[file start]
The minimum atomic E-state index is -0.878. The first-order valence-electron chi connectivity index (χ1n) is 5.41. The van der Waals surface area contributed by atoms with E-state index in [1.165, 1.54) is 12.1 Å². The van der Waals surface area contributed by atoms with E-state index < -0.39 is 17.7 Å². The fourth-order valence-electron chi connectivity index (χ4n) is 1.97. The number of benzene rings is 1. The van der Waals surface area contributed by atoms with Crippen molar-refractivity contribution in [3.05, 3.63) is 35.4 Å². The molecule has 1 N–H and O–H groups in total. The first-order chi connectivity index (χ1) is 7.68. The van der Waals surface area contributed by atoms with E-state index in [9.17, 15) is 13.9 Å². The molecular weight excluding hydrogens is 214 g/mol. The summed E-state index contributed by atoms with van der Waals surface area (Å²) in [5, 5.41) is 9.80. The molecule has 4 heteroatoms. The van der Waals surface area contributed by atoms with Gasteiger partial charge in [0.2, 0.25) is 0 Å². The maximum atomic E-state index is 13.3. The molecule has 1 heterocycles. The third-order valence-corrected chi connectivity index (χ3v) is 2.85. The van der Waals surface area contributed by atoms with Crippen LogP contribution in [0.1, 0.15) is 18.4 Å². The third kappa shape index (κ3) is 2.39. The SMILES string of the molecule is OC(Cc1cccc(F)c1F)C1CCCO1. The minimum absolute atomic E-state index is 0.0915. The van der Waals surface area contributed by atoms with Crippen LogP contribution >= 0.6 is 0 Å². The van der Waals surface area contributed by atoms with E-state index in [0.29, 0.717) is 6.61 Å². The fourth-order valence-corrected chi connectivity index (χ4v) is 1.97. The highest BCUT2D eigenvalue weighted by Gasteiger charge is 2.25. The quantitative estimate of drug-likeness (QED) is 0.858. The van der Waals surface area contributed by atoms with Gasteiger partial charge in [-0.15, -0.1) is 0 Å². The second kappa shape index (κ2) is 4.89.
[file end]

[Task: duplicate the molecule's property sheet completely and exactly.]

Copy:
The minimum atomic E-state index is -0.878. The first-order valence-electron chi connectivity index (χ1n) is 5.41. The van der Waals surface area contributed by atoms with E-state index in [1.165, 1.54) is 12.1 Å². The van der Waals surface area contributed by atoms with E-state index < -0.39 is 17.7 Å². The fourth-order valence-electron chi connectivity index (χ4n) is 1.97. The number of benzene rings is 1. The van der Waals surface area contributed by atoms with Crippen molar-refractivity contribution in [3.05, 3.63) is 35.4 Å². The molecule has 1 N–H and O–H groups in total. The first-order chi connectivity index (χ1) is 7.68. The van der Waals surface area contributed by atoms with E-state index in [9.17, 15) is 13.9 Å². The molecular weight excluding hydrogens is 214 g/mol. The summed E-state index contributed by atoms with van der Waals surface area (Å²) in [5, 5.41) is 9.80. The molecule has 4 heteroatoms. The van der Waals surface area contributed by atoms with Gasteiger partial charge in [0.2, 0.25) is 0 Å². The maximum atomic E-state index is 13.3. The molecule has 1 heterocycles. The third-order valence-corrected chi connectivity index (χ3v) is 2.85. The van der Waals surface area contributed by atoms with Crippen LogP contribution in [0.1, 0.15) is 18.4 Å². The third kappa shape index (κ3) is 2.39. The SMILES string of the molecule is OC(Cc1cccc(F)c1F)C1CCCO1. The minimum absolute atomic E-state index is 0.0915. The van der Waals surface area contributed by atoms with Crippen LogP contribution >= 0.6 is 0 Å². The van der Waals surface area contributed by atoms with E-state index in [0.29, 0.717) is 6.61 Å². The fourth-order valence-corrected chi connectivity index (χ4v) is 1.97. The highest BCUT2D eigenvalue weighted by Gasteiger charge is 2.25. The quantitative estimate of drug-likeness (QED) is 0.858. The van der Waals surface area contributed by atoms with Gasteiger partial charge in [-0.15, -0.1) is 0 Å². The second kappa shape index (κ2) is 4.89.